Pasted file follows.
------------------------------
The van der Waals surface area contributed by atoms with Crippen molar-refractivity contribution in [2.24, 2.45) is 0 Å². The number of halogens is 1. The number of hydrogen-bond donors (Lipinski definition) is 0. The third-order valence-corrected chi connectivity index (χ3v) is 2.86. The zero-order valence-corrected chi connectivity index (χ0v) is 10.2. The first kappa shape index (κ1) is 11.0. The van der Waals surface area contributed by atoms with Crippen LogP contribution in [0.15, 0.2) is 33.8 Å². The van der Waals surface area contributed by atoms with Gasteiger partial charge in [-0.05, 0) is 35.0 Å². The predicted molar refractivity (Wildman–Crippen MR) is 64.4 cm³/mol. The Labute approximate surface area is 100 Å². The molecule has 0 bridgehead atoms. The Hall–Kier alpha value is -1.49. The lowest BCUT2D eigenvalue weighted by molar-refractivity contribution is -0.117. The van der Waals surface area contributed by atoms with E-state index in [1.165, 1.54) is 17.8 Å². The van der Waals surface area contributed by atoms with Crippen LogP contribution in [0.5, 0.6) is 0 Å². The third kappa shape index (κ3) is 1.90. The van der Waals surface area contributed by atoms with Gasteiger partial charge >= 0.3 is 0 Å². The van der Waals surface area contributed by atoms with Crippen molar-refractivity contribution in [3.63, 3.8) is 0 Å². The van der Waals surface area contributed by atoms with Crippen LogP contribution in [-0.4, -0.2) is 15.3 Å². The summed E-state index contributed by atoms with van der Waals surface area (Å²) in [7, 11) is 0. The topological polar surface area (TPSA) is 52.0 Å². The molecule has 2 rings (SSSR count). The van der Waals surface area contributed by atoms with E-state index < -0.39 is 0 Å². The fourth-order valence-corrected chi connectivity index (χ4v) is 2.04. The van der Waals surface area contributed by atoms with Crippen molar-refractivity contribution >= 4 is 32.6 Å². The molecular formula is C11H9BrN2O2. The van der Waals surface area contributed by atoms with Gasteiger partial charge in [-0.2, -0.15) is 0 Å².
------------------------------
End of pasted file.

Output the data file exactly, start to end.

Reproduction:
The van der Waals surface area contributed by atoms with Crippen molar-refractivity contribution in [2.24, 2.45) is 0 Å². The number of halogens is 1. The number of hydrogen-bond donors (Lipinski definition) is 0. The third-order valence-corrected chi connectivity index (χ3v) is 2.86. The zero-order valence-corrected chi connectivity index (χ0v) is 10.2. The first kappa shape index (κ1) is 11.0. The van der Waals surface area contributed by atoms with Crippen LogP contribution in [0.15, 0.2) is 33.8 Å². The van der Waals surface area contributed by atoms with Gasteiger partial charge in [-0.05, 0) is 35.0 Å². The predicted molar refractivity (Wildman–Crippen MR) is 64.4 cm³/mol. The Labute approximate surface area is 100 Å². The molecule has 0 bridgehead atoms. The Hall–Kier alpha value is -1.49. The lowest BCUT2D eigenvalue weighted by molar-refractivity contribution is -0.117. The van der Waals surface area contributed by atoms with E-state index in [1.165, 1.54) is 17.8 Å². The van der Waals surface area contributed by atoms with Crippen LogP contribution in [0.5, 0.6) is 0 Å². The third kappa shape index (κ3) is 1.90. The van der Waals surface area contributed by atoms with Gasteiger partial charge >= 0.3 is 0 Å². The van der Waals surface area contributed by atoms with Crippen molar-refractivity contribution in [3.63, 3.8) is 0 Å². The van der Waals surface area contributed by atoms with Crippen LogP contribution in [-0.4, -0.2) is 15.3 Å². The summed E-state index contributed by atoms with van der Waals surface area (Å²) in [7, 11) is 0. The topological polar surface area (TPSA) is 52.0 Å². The molecule has 2 rings (SSSR count). The van der Waals surface area contributed by atoms with E-state index < -0.39 is 0 Å². The fourth-order valence-corrected chi connectivity index (χ4v) is 2.04. The van der Waals surface area contributed by atoms with Crippen molar-refractivity contribution >= 4 is 32.6 Å². The molecular formula is C11H9BrN2O2. The van der Waals surface area contributed by atoms with Gasteiger partial charge in [-0.2, -0.15) is 0 Å².